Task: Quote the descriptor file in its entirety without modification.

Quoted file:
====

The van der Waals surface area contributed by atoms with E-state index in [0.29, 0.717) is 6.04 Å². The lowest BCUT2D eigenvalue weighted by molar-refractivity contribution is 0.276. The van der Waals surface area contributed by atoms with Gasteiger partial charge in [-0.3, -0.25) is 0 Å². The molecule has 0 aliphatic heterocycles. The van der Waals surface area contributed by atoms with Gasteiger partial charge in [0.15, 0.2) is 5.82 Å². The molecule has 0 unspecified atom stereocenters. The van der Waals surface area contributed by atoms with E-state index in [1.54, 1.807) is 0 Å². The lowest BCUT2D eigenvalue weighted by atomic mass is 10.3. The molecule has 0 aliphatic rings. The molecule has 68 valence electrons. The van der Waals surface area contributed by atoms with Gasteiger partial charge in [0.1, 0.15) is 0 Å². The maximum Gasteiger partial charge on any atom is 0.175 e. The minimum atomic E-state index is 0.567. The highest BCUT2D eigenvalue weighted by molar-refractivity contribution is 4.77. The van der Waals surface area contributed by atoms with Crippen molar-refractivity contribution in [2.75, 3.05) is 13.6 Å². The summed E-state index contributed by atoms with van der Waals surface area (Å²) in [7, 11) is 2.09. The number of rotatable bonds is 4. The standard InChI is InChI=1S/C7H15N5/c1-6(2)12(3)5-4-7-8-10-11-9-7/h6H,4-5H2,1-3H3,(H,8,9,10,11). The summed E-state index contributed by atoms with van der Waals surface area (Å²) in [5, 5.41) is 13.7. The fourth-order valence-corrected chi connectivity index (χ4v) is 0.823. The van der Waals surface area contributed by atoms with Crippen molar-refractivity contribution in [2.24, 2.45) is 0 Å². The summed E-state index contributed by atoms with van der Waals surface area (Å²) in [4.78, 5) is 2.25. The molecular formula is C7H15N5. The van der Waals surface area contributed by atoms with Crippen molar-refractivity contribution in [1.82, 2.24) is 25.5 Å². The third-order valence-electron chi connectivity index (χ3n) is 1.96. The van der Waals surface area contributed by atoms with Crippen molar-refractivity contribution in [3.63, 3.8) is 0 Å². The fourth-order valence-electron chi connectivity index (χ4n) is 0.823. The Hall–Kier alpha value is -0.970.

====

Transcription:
The van der Waals surface area contributed by atoms with E-state index in [0.29, 0.717) is 6.04 Å². The lowest BCUT2D eigenvalue weighted by molar-refractivity contribution is 0.276. The van der Waals surface area contributed by atoms with Gasteiger partial charge in [-0.3, -0.25) is 0 Å². The molecule has 0 aliphatic heterocycles. The van der Waals surface area contributed by atoms with Gasteiger partial charge in [0.15, 0.2) is 5.82 Å². The molecule has 0 unspecified atom stereocenters. The van der Waals surface area contributed by atoms with E-state index in [1.54, 1.807) is 0 Å². The lowest BCUT2D eigenvalue weighted by atomic mass is 10.3. The molecule has 0 aliphatic rings. The molecule has 68 valence electrons. The van der Waals surface area contributed by atoms with Gasteiger partial charge in [0.1, 0.15) is 0 Å². The maximum Gasteiger partial charge on any atom is 0.175 e. The minimum atomic E-state index is 0.567. The highest BCUT2D eigenvalue weighted by molar-refractivity contribution is 4.77. The van der Waals surface area contributed by atoms with Crippen molar-refractivity contribution in [2.75, 3.05) is 13.6 Å². The summed E-state index contributed by atoms with van der Waals surface area (Å²) in [7, 11) is 2.09. The number of rotatable bonds is 4. The standard InChI is InChI=1S/C7H15N5/c1-6(2)12(3)5-4-7-8-10-11-9-7/h6H,4-5H2,1-3H3,(H,8,9,10,11). The summed E-state index contributed by atoms with van der Waals surface area (Å²) in [5, 5.41) is 13.7. The fourth-order valence-corrected chi connectivity index (χ4v) is 0.823. The van der Waals surface area contributed by atoms with Crippen molar-refractivity contribution in [2.24, 2.45) is 0 Å². The summed E-state index contributed by atoms with van der Waals surface area (Å²) in [4.78, 5) is 2.25. The molecular formula is C7H15N5. The van der Waals surface area contributed by atoms with Crippen molar-refractivity contribution in [1.82, 2.24) is 25.5 Å². The third-order valence-electron chi connectivity index (χ3n) is 1.96. The van der Waals surface area contributed by atoms with Crippen molar-refractivity contribution in [3.63, 3.8) is 0 Å². The fourth-order valence-electron chi connectivity index (χ4n) is 0.823. The Hall–Kier alpha value is -0.970.